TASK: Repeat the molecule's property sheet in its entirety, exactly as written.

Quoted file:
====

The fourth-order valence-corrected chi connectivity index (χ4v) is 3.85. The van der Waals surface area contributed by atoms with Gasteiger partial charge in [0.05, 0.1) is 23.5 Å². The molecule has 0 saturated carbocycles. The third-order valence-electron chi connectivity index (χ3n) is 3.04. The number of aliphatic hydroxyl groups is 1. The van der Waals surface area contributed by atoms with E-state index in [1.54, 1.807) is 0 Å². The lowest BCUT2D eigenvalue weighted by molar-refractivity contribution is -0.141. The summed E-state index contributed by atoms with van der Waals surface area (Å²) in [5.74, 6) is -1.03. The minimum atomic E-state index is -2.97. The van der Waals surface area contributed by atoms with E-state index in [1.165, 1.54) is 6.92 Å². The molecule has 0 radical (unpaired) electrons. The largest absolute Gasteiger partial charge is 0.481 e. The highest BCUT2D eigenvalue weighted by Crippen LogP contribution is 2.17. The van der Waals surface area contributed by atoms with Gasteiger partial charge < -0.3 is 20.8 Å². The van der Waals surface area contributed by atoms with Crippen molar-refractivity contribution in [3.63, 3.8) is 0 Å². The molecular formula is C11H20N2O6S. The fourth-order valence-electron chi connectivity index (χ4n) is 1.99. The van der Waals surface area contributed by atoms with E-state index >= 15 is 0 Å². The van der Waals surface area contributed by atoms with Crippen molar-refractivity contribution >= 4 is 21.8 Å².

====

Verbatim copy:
The fourth-order valence-corrected chi connectivity index (χ4v) is 3.85. The van der Waals surface area contributed by atoms with Gasteiger partial charge in [0.05, 0.1) is 23.5 Å². The molecule has 0 saturated carbocycles. The third-order valence-electron chi connectivity index (χ3n) is 3.04. The number of aliphatic hydroxyl groups is 1. The van der Waals surface area contributed by atoms with E-state index in [1.54, 1.807) is 0 Å². The lowest BCUT2D eigenvalue weighted by molar-refractivity contribution is -0.141. The summed E-state index contributed by atoms with van der Waals surface area (Å²) in [5.74, 6) is -1.03. The minimum atomic E-state index is -2.97. The van der Waals surface area contributed by atoms with E-state index in [1.165, 1.54) is 6.92 Å². The molecule has 0 radical (unpaired) electrons. The largest absolute Gasteiger partial charge is 0.481 e. The highest BCUT2D eigenvalue weighted by Crippen LogP contribution is 2.17. The van der Waals surface area contributed by atoms with Gasteiger partial charge < -0.3 is 20.8 Å². The van der Waals surface area contributed by atoms with Crippen molar-refractivity contribution in [3.63, 3.8) is 0 Å². The molecular formula is C11H20N2O6S. The fourth-order valence-electron chi connectivity index (χ4n) is 1.99. The van der Waals surface area contributed by atoms with E-state index >= 15 is 0 Å². The van der Waals surface area contributed by atoms with Crippen molar-refractivity contribution >= 4 is 21.8 Å².